Radio City Christmas Spectacular: Backstage With the Rockette-Turned-Director at the Helm

The Rockettes
Steve Mack/Getty Images

The Rockettes perform during the 2017 Christmas Spectacular Starring the Radio City Rockettes Opening Night at Radio City Music Hall on Nov. 16, 2017 in New York City.

Somewhere deep inside the historic Art Deco theater that is Radio City Music Hall in Midtown Manhattan, Julie Branam is keeping her eye on the clock. “Thirty minutes till showtime,” she says nonchalantly. “What keeps the show fresh for me is that it’s just always exciting to be a part of.”

The show Branam is referring to is the Radio City Christmas Spectacular, a musical holiday extravaganza that has taken place every November through January at Radio City since its inception in 84 years ago. It’s a production that features an army even the Spectacular’s main attraction, Santa Claus himself, would marvel at: 80 of their famous precision dancers dubbed the Rockettes, a 36 member orchestra, sixteen singers, ten elves, six boys, three girls, donkeys, sheep and a camel. (In other words, seemingly everything except a partridge in a pear tree.)

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“It’s incredible to continue the Spectacular legacy,” says Branam, a native of Des Moines, Iowa who got her start as a ballet dancer, scored a coveted gig as a Rockette, and now holds the distinction of being the first former Rockette to take the helm of the show as its director and choreographer. “It’s a huge production and backstage is just as choreographed as what you see on stage,” notes Branam of the complexity of churning out holiday merriment. “There are so many moving parts, it takes an army to get it up and running and keep it running. Everything is precisely timed out, from moving the sets backstage on elevators, to the performers making costume changes in 78 seconds. It all has to work smoothly or else we run into problems.”

For the show’s cast and crew, Christmas essentially starts in October. That’s when the company begins rehearsing six days a week for six hours a day. After three weeks of intense run throughs, a technical portion starts were Branam and her team begin experimenting with lighting and costumes. Initial audiences feast their eyes on the show in early November, which continues with a whopping 30 shows per week until New Year’s Day. (In order to prevent burn-out, two entirely separate casts split up show duties; 36 Rockettes and four swings each, all hooked up with microphones down to their dancing shoes so audiences can clearly hear their famous taps.)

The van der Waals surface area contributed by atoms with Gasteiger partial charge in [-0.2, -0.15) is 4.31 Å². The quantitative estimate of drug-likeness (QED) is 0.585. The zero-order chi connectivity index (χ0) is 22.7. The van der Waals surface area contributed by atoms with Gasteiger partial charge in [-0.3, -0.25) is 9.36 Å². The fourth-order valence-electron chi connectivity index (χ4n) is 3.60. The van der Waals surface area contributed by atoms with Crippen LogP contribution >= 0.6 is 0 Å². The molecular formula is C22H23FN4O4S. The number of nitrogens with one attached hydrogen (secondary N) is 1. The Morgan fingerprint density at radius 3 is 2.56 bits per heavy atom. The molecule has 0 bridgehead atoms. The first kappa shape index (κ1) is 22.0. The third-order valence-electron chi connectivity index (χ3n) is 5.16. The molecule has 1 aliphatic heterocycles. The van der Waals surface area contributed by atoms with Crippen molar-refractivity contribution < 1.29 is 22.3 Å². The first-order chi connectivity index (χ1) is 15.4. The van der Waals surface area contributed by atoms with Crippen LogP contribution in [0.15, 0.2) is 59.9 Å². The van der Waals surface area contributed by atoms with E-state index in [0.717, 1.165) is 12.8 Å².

It all amounts to a tradition that’s thrived since the show’s humble origins in the early '30s when the Spectacular was originally concocted as a pre-film event at a time when Radio City Music Hall served as an ornate movie theater. While many elements of the show have changed in the intervening decades, including a massive LED screen that provides a backdrop to the action and scenes that include eye-popping 3-D elements (cardboard glasses are given out to the audience), some scenes haven’t changed a single step. For one, there’s always been a memorable appearance by Santa Claus. (Kris Kringle declined to comment to Billboard for this article.) There’s also show’s two most famous sequences: a Wooden Soldiers bit where the Rockettes fall on top of each other, and the finale and its living Nativity (notably featuring a host of real donkeys, sheep and camel who live in a stable underneath Radio City and can be regularly seen getting exercise walking around Rockefeller Center.) Both sequences have remained unchanged since the Spectacular’s very first production on December 21, 1933, a year after Radio City’s grand opening. “The choreography on stage is exactly what they did in the early '30s,” explains Kristina Larson, a Rockette who’s been a part of the Spectacular in various capacities for the past 17 years. “Even the costumes are the same. I think that’s what makes it special.”

For Larson, it’s that special quality that led her to dream of being a member of the company after first seeing the show as a teenager. “Growing up, I trained everywhere I could in all styles of dance because I wanted to be the most versatile performer I could be,” says the Chicago native. “My friend was in the ensemble, so I went to New York to see him not knowing too much about who the Rockettes were or what the Spectacular was. I left crying and said, ‘I want to do that.’”

For an aspiring Rockette however, joining the esteemed company can be a grueling experience. “Auditions are usually a couple days long,” explains Larson who scored the gig her second time trying out. “You learn a jazz piece and then they do a cut, then they teach a tap routine and they make a cut, then you learn kicks and make a cut. Then you leave and you either get a phone call that you got it or a letter thanking you for your time.” Since joining the production, Larson has performed in approximately 1,600 shows; somehow managing to maintain a steady dose of the holiday spirit throughout her run. “Since I’m away from home until New Year's, I usually decorate for Christmas in January and decorations come down around Valentine's Day. I can’t help it. I just love it.”

For Branam, the simple fact that Radio City Music Hall is her workplace gets her excited for the holiday grind. “It’s incredible to walk into this building every day,” she says with ten minutes to go before the night’s show, the fourth and last of the day. “Most of the time I’ll get here before the house opens. To sit in this beautiful theater by yourself is one of the greatest things ever. I have to pinch myself and say, ‘How lucky am I that I get to do this?’”


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